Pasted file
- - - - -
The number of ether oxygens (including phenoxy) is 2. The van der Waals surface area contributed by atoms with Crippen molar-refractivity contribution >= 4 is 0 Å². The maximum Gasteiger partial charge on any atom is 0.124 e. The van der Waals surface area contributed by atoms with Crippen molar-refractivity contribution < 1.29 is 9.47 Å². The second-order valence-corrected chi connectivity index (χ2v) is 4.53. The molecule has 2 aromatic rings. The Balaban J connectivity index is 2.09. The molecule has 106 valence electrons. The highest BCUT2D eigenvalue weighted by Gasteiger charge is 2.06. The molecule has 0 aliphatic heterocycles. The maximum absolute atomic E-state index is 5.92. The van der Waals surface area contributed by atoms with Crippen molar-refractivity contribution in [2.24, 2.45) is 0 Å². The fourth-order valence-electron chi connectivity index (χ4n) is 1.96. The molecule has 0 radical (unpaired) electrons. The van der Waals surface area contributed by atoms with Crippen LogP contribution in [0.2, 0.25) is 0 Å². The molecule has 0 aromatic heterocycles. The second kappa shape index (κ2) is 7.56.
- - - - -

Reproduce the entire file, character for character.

The number of ether oxygens (including phenoxy) is 2. The van der Waals surface area contributed by atoms with Crippen molar-refractivity contribution >= 4 is 0 Å². The maximum Gasteiger partial charge on any atom is 0.124 e. The van der Waals surface area contributed by atoms with Crippen molar-refractivity contribution < 1.29 is 9.47 Å². The second-order valence-corrected chi connectivity index (χ2v) is 4.53. The molecule has 2 aromatic rings. The Balaban J connectivity index is 2.09. The molecule has 106 valence electrons. The highest BCUT2D eigenvalue weighted by Gasteiger charge is 2.06. The molecule has 0 aliphatic heterocycles. The maximum absolute atomic E-state index is 5.92. The van der Waals surface area contributed by atoms with Crippen molar-refractivity contribution in [2.24, 2.45) is 0 Å². The fourth-order valence-electron chi connectivity index (χ4n) is 1.96. The molecule has 0 radical (unpaired) electrons. The van der Waals surface area contributed by atoms with Crippen LogP contribution in [0.2, 0.25) is 0 Å². The molecule has 0 aromatic heterocycles. The second kappa shape index (κ2) is 7.56.